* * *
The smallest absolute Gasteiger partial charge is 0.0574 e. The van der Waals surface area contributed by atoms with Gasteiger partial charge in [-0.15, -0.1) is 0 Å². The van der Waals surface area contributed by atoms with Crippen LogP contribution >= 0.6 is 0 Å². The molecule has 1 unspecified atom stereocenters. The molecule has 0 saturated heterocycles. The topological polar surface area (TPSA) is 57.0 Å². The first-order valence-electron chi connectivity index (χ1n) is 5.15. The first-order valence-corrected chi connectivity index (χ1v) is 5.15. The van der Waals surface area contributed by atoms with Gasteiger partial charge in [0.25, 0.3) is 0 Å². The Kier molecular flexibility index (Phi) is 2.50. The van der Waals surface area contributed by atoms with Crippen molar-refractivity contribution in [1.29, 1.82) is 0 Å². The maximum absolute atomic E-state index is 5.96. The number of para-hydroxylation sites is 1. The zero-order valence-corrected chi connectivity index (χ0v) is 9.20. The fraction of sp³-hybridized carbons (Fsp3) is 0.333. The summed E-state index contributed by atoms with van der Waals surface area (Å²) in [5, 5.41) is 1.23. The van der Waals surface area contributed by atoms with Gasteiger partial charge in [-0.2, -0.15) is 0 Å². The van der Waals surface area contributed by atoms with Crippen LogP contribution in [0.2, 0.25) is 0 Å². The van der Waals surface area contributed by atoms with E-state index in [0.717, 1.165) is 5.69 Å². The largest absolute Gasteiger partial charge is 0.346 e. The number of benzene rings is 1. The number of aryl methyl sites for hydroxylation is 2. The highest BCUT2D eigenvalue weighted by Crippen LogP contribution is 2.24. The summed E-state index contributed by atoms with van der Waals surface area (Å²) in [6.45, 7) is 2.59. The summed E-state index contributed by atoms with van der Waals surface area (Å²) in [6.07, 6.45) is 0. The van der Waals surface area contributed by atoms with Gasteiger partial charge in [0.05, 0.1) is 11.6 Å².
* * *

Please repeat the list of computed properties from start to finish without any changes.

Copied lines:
The smallest absolute Gasteiger partial charge is 0.0574 e. The van der Waals surface area contributed by atoms with Gasteiger partial charge in [-0.15, -0.1) is 0 Å². The van der Waals surface area contributed by atoms with Crippen LogP contribution >= 0.6 is 0 Å². The molecule has 1 unspecified atom stereocenters. The molecule has 0 saturated heterocycles. The topological polar surface area (TPSA) is 57.0 Å². The first-order valence-electron chi connectivity index (χ1n) is 5.15. The first-order valence-corrected chi connectivity index (χ1v) is 5.15. The van der Waals surface area contributed by atoms with Gasteiger partial charge in [0.25, 0.3) is 0 Å². The Kier molecular flexibility index (Phi) is 2.50. The van der Waals surface area contributed by atoms with Crippen molar-refractivity contribution in [1.29, 1.82) is 0 Å². The maximum absolute atomic E-state index is 5.96. The number of para-hydroxylation sites is 1. The zero-order valence-corrected chi connectivity index (χ0v) is 9.20. The fraction of sp³-hybridized carbons (Fsp3) is 0.333. The summed E-state index contributed by atoms with van der Waals surface area (Å²) in [5, 5.41) is 1.23. The van der Waals surface area contributed by atoms with Gasteiger partial charge in [-0.2, -0.15) is 0 Å². The van der Waals surface area contributed by atoms with Crippen LogP contribution in [0.2, 0.25) is 0 Å². The van der Waals surface area contributed by atoms with E-state index in [0.717, 1.165) is 5.69 Å². The largest absolute Gasteiger partial charge is 0.346 e. The number of benzene rings is 1. The number of aryl methyl sites for hydroxylation is 2. The highest BCUT2D eigenvalue weighted by Crippen LogP contribution is 2.24. The summed E-state index contributed by atoms with van der Waals surface area (Å²) in [6.45, 7) is 2.59. The summed E-state index contributed by atoms with van der Waals surface area (Å²) in [6.07, 6.45) is 0. The van der Waals surface area contributed by atoms with Gasteiger partial charge in [0.05, 0.1) is 11.6 Å².